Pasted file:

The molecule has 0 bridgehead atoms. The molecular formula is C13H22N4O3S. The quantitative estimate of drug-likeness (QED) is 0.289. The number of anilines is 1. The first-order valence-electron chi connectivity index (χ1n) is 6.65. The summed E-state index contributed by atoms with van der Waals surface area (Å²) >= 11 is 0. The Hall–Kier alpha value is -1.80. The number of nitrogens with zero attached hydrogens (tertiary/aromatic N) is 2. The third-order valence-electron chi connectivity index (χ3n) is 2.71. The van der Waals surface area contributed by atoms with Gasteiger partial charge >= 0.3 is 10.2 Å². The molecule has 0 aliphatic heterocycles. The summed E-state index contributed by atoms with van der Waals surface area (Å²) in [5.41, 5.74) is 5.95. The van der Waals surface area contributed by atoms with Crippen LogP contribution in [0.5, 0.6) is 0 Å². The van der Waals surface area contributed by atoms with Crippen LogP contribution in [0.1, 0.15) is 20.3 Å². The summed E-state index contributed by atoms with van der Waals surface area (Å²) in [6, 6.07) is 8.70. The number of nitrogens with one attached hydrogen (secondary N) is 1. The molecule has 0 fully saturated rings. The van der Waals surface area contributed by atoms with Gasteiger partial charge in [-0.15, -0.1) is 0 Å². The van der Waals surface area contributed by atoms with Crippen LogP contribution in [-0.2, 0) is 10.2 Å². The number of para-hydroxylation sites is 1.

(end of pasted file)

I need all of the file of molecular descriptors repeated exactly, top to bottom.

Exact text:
The molecule has 0 bridgehead atoms. The molecular formula is C13H22N4O3S. The quantitative estimate of drug-likeness (QED) is 0.289. The number of anilines is 1. The first-order valence-electron chi connectivity index (χ1n) is 6.65. The summed E-state index contributed by atoms with van der Waals surface area (Å²) >= 11 is 0. The Hall–Kier alpha value is -1.80. The number of nitrogens with zero attached hydrogens (tertiary/aromatic N) is 2. The third-order valence-electron chi connectivity index (χ3n) is 2.71. The van der Waals surface area contributed by atoms with Gasteiger partial charge >= 0.3 is 10.2 Å². The molecule has 0 aliphatic heterocycles. The summed E-state index contributed by atoms with van der Waals surface area (Å²) in [5.41, 5.74) is 5.95. The van der Waals surface area contributed by atoms with Crippen LogP contribution in [0.5, 0.6) is 0 Å². The van der Waals surface area contributed by atoms with Crippen LogP contribution in [0.1, 0.15) is 20.3 Å². The summed E-state index contributed by atoms with van der Waals surface area (Å²) in [6, 6.07) is 8.70. The number of nitrogens with one attached hydrogen (secondary N) is 1. The molecule has 0 fully saturated rings. The van der Waals surface area contributed by atoms with Gasteiger partial charge in [-0.15, -0.1) is 0 Å². The van der Waals surface area contributed by atoms with Crippen LogP contribution in [-0.2, 0) is 10.2 Å². The number of para-hydroxylation sites is 1.